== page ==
Shame on Canada for being US yes-man

opinion January 23, 2019 22:58

By China Daily 
Asia news Network

It was reported on Tuesday that the United States will proceed with the formal extradition from Canada of Meng Wanzhou, Huawei’s chief financial officer.



Canada did what the US asked of it in detaining Meng without considering whether this was the proper action to take, so it is anticipated that it will carry on doing the US’ bidding, even though its use of long-arm jurisdiction in this way is highly problematic.

If Canada does continue to do what is required of it by the US, it will certainly see its relations with China, including its trade relations, further deteriorate, since it can choose not to carry out the extradition of Meng on what are in fact trumped-up charges.

Canada has exacerbated the problem it has created for itself by seeking to establish a connection between China’s arrest of two Canadians with its own detention of Meng, despite none existing. China has explained that what the two Canadians were doing posed a threat to its national security.

It is even more ridiculous for Canadian Prime Minister Justin Trudeau to claim that China arbitrarily handed out the death penalty to a Canadian citizen after a local Chinese court sentenced Robert Lloyd Schellenberg to death for drug trafficking. Schellenberg was caught trying to smuggle more than 200 kilos of methamphetamine to Australia, a crime that carries the death penalty according to China’s Criminal Law. As does operating an international drug-trafficking operation, a separate charge that Schellenberg was also found guilty of.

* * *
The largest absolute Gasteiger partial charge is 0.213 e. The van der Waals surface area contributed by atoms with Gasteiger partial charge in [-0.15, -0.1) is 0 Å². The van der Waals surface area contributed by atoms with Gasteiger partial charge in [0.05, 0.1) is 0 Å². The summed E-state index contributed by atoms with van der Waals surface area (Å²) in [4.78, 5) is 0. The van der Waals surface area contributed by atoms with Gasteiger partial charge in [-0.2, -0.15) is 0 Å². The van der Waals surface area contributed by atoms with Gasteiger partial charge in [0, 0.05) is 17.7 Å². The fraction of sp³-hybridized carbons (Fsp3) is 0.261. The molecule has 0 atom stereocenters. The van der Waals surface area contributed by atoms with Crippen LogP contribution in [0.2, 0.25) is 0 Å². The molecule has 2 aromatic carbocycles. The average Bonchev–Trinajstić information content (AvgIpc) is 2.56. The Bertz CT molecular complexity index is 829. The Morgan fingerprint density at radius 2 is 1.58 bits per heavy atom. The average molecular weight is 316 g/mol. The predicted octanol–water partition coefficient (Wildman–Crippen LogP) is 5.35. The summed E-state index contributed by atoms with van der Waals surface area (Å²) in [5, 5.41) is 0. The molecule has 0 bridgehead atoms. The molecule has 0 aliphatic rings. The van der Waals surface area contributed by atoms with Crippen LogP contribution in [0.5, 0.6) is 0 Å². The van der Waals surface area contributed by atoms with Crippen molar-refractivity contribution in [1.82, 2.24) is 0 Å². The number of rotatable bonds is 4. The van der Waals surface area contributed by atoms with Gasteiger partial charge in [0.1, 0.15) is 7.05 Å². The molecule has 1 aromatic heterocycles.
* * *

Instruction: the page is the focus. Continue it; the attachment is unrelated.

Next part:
Huawei, because of its success as one of the world’s largest smartphone makers and telecommunications equipment providers, has become a convenient lightning rod for US anxiety about China’s growing technological might. It has spared no efforts in demonising the Chinese company and even persuaded other countries, its allies in particular, not to use Huawei’s products.

The risk of Huawei’s products being used for spying is simply a pretext; the US has never found any evidence to support this allegation. However, it has found allies such as Canada that are willing to go along with its pressure tactics against the Chinese company, for reasons of their own.

By detaining Meng at the request of the US, Canada is acting as an accomplice in the US attempt to squeeze the space for China’s technological advancement by containing the development of its telecoms pacemaker and even killing the company.

Canada should be ashamed of what it has done with Meng, and realise that it will be the biggest loser if it continues to be the US yes-man.